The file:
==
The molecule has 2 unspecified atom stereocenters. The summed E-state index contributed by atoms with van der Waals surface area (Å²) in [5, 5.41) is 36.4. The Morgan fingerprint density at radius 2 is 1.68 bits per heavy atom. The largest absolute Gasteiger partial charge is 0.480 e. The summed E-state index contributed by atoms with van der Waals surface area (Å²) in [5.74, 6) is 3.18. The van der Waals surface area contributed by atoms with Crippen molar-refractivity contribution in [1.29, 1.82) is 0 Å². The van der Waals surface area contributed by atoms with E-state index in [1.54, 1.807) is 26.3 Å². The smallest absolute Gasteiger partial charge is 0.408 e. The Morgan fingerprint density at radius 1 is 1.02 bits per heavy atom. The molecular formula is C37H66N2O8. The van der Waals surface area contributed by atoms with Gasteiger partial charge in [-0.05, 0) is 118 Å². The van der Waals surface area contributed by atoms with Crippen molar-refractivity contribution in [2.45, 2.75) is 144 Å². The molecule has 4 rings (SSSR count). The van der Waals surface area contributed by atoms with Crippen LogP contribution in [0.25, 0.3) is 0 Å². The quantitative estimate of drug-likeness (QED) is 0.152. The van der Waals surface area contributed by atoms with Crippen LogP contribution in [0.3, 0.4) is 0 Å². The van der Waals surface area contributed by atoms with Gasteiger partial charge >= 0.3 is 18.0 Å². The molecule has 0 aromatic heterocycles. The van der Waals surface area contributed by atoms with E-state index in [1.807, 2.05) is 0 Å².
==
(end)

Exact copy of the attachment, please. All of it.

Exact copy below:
The molecule has 2 unspecified atom stereocenters. The summed E-state index contributed by atoms with van der Waals surface area (Å²) in [5, 5.41) is 36.4. The Morgan fingerprint density at radius 2 is 1.68 bits per heavy atom. The largest absolute Gasteiger partial charge is 0.480 e. The summed E-state index contributed by atoms with van der Waals surface area (Å²) in [5.74, 6) is 3.18. The van der Waals surface area contributed by atoms with Crippen molar-refractivity contribution in [1.29, 1.82) is 0 Å². The van der Waals surface area contributed by atoms with E-state index in [1.54, 1.807) is 26.3 Å². The smallest absolute Gasteiger partial charge is 0.408 e. The Morgan fingerprint density at radius 1 is 1.02 bits per heavy atom. The molecular formula is C37H66N2O8. The van der Waals surface area contributed by atoms with Gasteiger partial charge in [-0.05, 0) is 118 Å². The van der Waals surface area contributed by atoms with Crippen molar-refractivity contribution in [2.45, 2.75) is 144 Å². The molecule has 4 rings (SSSR count). The van der Waals surface area contributed by atoms with Crippen LogP contribution in [0.25, 0.3) is 0 Å². The quantitative estimate of drug-likeness (QED) is 0.152. The van der Waals surface area contributed by atoms with Crippen LogP contribution in [0.3, 0.4) is 0 Å². The van der Waals surface area contributed by atoms with Gasteiger partial charge >= 0.3 is 18.0 Å². The molecule has 0 aromatic heterocycles. The van der Waals surface area contributed by atoms with E-state index in [1.807, 2.05) is 0 Å².